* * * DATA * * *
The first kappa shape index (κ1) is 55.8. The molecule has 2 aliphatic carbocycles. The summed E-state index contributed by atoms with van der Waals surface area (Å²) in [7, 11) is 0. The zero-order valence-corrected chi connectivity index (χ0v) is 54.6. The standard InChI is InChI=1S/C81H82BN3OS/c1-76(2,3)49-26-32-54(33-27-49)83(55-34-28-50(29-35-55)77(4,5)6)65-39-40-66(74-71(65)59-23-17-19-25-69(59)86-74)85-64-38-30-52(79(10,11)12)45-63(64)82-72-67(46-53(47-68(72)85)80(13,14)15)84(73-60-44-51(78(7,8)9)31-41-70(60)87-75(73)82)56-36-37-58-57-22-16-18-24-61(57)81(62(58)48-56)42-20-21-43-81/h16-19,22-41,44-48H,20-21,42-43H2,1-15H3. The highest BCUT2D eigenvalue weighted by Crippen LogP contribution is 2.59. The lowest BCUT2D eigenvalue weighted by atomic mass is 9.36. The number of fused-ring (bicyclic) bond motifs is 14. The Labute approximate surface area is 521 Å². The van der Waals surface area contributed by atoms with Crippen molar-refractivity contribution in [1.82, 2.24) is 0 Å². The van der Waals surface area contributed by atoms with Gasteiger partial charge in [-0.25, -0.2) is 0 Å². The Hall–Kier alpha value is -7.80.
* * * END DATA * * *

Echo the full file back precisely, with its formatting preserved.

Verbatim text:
The first kappa shape index (κ1) is 55.8. The molecule has 2 aliphatic carbocycles. The summed E-state index contributed by atoms with van der Waals surface area (Å²) in [7, 11) is 0. The zero-order valence-corrected chi connectivity index (χ0v) is 54.6. The standard InChI is InChI=1S/C81H82BN3OS/c1-76(2,3)49-26-32-54(33-27-49)83(55-34-28-50(29-35-55)77(4,5)6)65-39-40-66(74-71(65)59-23-17-19-25-69(59)86-74)85-64-38-30-52(79(10,11)12)45-63(64)82-72-67(46-53(47-68(72)85)80(13,14)15)84(73-60-44-51(78(7,8)9)31-41-70(60)87-75(73)82)56-36-37-58-57-22-16-18-24-61(57)81(62(58)48-56)42-20-21-43-81/h16-19,22-41,44-48H,20-21,42-43H2,1-15H3. The highest BCUT2D eigenvalue weighted by Crippen LogP contribution is 2.59. The lowest BCUT2D eigenvalue weighted by atomic mass is 9.36. The number of fused-ring (bicyclic) bond motifs is 14. The Labute approximate surface area is 521 Å². The van der Waals surface area contributed by atoms with Crippen molar-refractivity contribution in [1.82, 2.24) is 0 Å². The van der Waals surface area contributed by atoms with Gasteiger partial charge in [-0.25, -0.2) is 0 Å². The Hall–Kier alpha value is -7.80.